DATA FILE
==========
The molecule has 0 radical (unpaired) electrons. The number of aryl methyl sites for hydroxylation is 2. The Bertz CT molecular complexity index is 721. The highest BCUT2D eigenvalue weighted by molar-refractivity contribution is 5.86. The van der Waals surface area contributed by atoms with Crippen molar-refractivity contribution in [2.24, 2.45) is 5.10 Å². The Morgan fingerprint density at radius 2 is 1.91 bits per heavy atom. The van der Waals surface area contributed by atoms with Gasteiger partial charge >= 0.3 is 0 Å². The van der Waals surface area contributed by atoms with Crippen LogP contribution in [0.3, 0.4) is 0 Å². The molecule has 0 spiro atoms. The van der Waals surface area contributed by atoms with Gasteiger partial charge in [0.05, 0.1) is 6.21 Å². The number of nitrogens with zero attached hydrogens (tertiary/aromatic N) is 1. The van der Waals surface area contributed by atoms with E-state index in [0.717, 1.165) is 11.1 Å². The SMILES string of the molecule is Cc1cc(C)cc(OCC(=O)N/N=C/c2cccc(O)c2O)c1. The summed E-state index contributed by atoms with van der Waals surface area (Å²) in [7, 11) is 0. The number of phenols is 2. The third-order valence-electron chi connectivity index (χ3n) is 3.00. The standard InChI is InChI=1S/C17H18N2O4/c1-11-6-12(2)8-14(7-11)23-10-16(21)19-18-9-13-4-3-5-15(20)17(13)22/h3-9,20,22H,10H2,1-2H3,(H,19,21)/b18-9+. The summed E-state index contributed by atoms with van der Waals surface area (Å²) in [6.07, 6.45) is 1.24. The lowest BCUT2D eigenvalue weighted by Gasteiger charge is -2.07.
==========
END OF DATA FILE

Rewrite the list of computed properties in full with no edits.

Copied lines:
The molecule has 0 radical (unpaired) electrons. The number of aryl methyl sites for hydroxylation is 2. The Bertz CT molecular complexity index is 721. The highest BCUT2D eigenvalue weighted by molar-refractivity contribution is 5.86. The van der Waals surface area contributed by atoms with Crippen molar-refractivity contribution in [2.24, 2.45) is 5.10 Å². The Morgan fingerprint density at radius 2 is 1.91 bits per heavy atom. The van der Waals surface area contributed by atoms with Gasteiger partial charge >= 0.3 is 0 Å². The van der Waals surface area contributed by atoms with Crippen LogP contribution in [0.3, 0.4) is 0 Å². The molecule has 0 spiro atoms. The van der Waals surface area contributed by atoms with Gasteiger partial charge in [0.05, 0.1) is 6.21 Å². The number of nitrogens with zero attached hydrogens (tertiary/aromatic N) is 1. The van der Waals surface area contributed by atoms with E-state index in [0.717, 1.165) is 11.1 Å². The SMILES string of the molecule is Cc1cc(C)cc(OCC(=O)N/N=C/c2cccc(O)c2O)c1. The summed E-state index contributed by atoms with van der Waals surface area (Å²) in [7, 11) is 0. The number of phenols is 2. The third-order valence-electron chi connectivity index (χ3n) is 3.00. The standard InChI is InChI=1S/C17H18N2O4/c1-11-6-12(2)8-14(7-11)23-10-16(21)19-18-9-13-4-3-5-15(20)17(13)22/h3-9,20,22H,10H2,1-2H3,(H,19,21)/b18-9+. The summed E-state index contributed by atoms with van der Waals surface area (Å²) in [6.07, 6.45) is 1.24. The lowest BCUT2D eigenvalue weighted by Gasteiger charge is -2.07.